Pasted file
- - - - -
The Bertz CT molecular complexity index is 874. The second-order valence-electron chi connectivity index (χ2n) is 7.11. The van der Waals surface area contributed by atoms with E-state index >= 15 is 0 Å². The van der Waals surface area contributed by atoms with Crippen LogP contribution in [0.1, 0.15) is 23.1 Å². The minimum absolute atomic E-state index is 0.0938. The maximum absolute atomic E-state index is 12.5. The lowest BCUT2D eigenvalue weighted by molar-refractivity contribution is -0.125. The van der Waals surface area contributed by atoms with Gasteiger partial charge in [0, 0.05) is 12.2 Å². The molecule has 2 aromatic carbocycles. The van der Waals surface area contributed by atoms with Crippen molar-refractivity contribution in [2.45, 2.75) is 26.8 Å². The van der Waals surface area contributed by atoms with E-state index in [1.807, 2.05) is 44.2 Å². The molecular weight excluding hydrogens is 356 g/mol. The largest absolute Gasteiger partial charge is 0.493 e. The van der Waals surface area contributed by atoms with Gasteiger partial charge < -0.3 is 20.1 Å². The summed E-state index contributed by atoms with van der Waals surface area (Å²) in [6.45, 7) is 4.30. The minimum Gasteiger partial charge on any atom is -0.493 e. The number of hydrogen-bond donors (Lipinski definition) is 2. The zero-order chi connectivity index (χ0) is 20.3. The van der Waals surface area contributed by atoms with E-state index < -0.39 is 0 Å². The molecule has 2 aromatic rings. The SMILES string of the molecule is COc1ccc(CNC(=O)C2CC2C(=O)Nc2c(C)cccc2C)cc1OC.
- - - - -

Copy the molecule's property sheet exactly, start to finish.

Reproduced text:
The Bertz CT molecular complexity index is 874. The second-order valence-electron chi connectivity index (χ2n) is 7.11. The van der Waals surface area contributed by atoms with E-state index >= 15 is 0 Å². The van der Waals surface area contributed by atoms with Crippen LogP contribution in [0.1, 0.15) is 23.1 Å². The minimum absolute atomic E-state index is 0.0938. The maximum absolute atomic E-state index is 12.5. The lowest BCUT2D eigenvalue weighted by molar-refractivity contribution is -0.125. The van der Waals surface area contributed by atoms with Gasteiger partial charge in [0, 0.05) is 12.2 Å². The molecule has 2 aromatic carbocycles. The van der Waals surface area contributed by atoms with Crippen molar-refractivity contribution in [2.45, 2.75) is 26.8 Å². The van der Waals surface area contributed by atoms with E-state index in [1.807, 2.05) is 44.2 Å². The molecular weight excluding hydrogens is 356 g/mol. The largest absolute Gasteiger partial charge is 0.493 e. The van der Waals surface area contributed by atoms with Gasteiger partial charge < -0.3 is 20.1 Å². The summed E-state index contributed by atoms with van der Waals surface area (Å²) in [6.45, 7) is 4.30. The minimum Gasteiger partial charge on any atom is -0.493 e. The number of hydrogen-bond donors (Lipinski definition) is 2. The zero-order chi connectivity index (χ0) is 20.3. The van der Waals surface area contributed by atoms with E-state index < -0.39 is 0 Å². The molecule has 2 aromatic rings. The SMILES string of the molecule is COc1ccc(CNC(=O)C2CC2C(=O)Nc2c(C)cccc2C)cc1OC.